Who gets Rheumatoid Arthritis?
Women are three times more likely than men to get it and it tends to affect people between the ages of 30 and 50.
How does Rheumatoid Arthritis affect the feet?
Symptoms usually strike the toes first and may then affect the back of the feet and the ankles. The joints may enlarge and even freeze in one position, so they can’t extend fully.
Rheumatoid Arthritis in the mid-foot
If the joints in the middle of the foot are affected, the arch can collapse leading to a flatfoot deformity and spreading of the forefoot (where the front section of the foot becomes wider). The fatty pads on the balls of the feet may slip forward causing pain on the balls of the feet and backs of the toes. If this happens, it can feel as if you are walking on stones.
What can your doctor do?
There could be many other causes of your joint pain but if it is arthritis, the sooner you are diagnosed the more effective treatment will be.
Your doctor can make a clinical diagnosis using blood tests and X-rays. It is likely your feet will be x-rayed because the changes caused by Rheumatoid Arthritis often appear in the feet before they appear in other joints.
Is Rheumatoid Arthritis serious?
The severity of the symptoms varies from person to person. Five percent of people will have Rheumatoid Arthritis that becomes progressively worse, leading to severe damage in a lot of joints while around twenty percent will have mild symptoms that cause few problems beyond a little pain and stiffness.
Rheumatoid Arthritis in the front of the foot.
The metatarsal-phalangeal joints are often affected (where the long bones of the feet meets the toes), and can result in Hallux valgus (Bunions) and hammer toe deformities. Each of these deformities can cause further problems, for example, if you have hammer toes you’ll be more likely to develop corns on the tops of your toes.
Rheumatoid Arthritis in the back of the foot
If the joint where the heel bone meets the ankle (the joint that lets you rotate your ankle) is affected, it can lead to a condition known as valgus hindfoot (where the heel bends outwards), making it difficult to walk.
Any kind of foot deformity will cause an uneven distribution of pressure as you walk and changes your biomechanics making you more likely to develop foot, ankle, knee, hip or lower back pains.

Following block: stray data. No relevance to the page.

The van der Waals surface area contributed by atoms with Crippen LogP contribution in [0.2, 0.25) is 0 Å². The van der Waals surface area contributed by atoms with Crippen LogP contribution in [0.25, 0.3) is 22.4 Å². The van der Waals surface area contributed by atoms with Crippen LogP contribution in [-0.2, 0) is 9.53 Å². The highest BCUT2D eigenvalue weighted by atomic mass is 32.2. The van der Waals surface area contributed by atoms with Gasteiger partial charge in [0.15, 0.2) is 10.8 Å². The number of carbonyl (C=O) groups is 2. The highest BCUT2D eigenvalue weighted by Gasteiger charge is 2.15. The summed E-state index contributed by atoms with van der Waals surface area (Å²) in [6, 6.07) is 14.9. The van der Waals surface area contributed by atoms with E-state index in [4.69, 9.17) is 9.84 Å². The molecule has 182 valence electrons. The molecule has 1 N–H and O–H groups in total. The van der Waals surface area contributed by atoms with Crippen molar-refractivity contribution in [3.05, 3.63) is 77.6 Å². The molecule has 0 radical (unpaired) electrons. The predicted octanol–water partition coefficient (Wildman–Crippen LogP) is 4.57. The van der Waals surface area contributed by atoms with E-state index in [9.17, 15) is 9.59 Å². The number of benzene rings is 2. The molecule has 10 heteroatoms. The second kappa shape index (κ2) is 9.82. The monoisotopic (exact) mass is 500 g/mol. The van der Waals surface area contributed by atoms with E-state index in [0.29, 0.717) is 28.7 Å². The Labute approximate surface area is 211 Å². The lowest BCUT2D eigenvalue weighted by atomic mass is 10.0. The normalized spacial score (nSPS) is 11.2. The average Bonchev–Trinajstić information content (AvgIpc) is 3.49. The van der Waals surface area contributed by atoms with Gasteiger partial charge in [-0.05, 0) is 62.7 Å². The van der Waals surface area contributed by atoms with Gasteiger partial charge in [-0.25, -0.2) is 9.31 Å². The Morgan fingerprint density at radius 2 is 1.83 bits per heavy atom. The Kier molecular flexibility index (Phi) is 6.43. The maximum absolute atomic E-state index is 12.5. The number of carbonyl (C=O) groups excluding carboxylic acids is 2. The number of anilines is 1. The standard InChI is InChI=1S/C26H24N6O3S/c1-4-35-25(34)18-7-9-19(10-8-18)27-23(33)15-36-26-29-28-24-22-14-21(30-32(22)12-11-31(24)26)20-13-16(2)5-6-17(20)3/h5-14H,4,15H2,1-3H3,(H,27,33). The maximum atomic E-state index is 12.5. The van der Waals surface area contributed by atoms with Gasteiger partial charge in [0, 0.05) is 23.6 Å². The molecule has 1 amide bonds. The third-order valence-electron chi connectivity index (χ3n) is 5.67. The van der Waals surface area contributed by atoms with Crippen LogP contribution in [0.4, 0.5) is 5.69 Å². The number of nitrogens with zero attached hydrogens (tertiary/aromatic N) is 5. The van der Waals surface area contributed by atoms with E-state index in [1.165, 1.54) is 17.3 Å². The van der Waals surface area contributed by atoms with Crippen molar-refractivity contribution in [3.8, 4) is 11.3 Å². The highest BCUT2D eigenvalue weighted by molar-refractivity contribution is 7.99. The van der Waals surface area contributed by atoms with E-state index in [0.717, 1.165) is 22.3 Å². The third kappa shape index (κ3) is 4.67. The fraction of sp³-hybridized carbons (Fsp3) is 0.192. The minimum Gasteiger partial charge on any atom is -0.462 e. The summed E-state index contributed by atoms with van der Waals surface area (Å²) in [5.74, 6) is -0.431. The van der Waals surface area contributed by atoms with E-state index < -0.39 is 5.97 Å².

You may also get Rheumatoid Nodules – fleshy lumps that occur on the hands or feet. They may form over bony areas such as the heels and occur in 30 to 40 percent of people with Rheumatoid Arthritis.
The Role of Podiatry in Rheumatoid Arthritis?
There are many things a Podiatrist can do to make walking less painful:
- Orthotic Therapy. Orthotics are a special type of custom made insole that you fit into your shoes. They will help you walk in such a way to minimise the pressure on your affected joints.
- Shoes. Your podiatrist will help you find shoes that are roomy enough to accommodate your foot – and orthotics.
- Pressure Relief. Protective shields can be used to protect your toes or padding to relieve pressure and reduce friction.
- Surgical Options. Surgery can correct bunions or hammertoes caused by RA. If your joint cartilage has been completely destroyed and the joints in your foot have been dislocated to the extent that it’s extremely painful to walk, an Orthopaedic Surgeon may recommend fusing the joints (a process known as arthrodesis). This involves removing the joint cartilage (the substance that allows the bones to glide over each other). The bones are then held together with screws, plates or a rod. The bones eventually merge into one solid bone. Although this results in a loss of movement in that particular joint, it can reduce pain.
- Nail and Skin Care. Secondary problems such as ulcers or corns that have been caused by foot deformities can also be treated by your Podiatrist.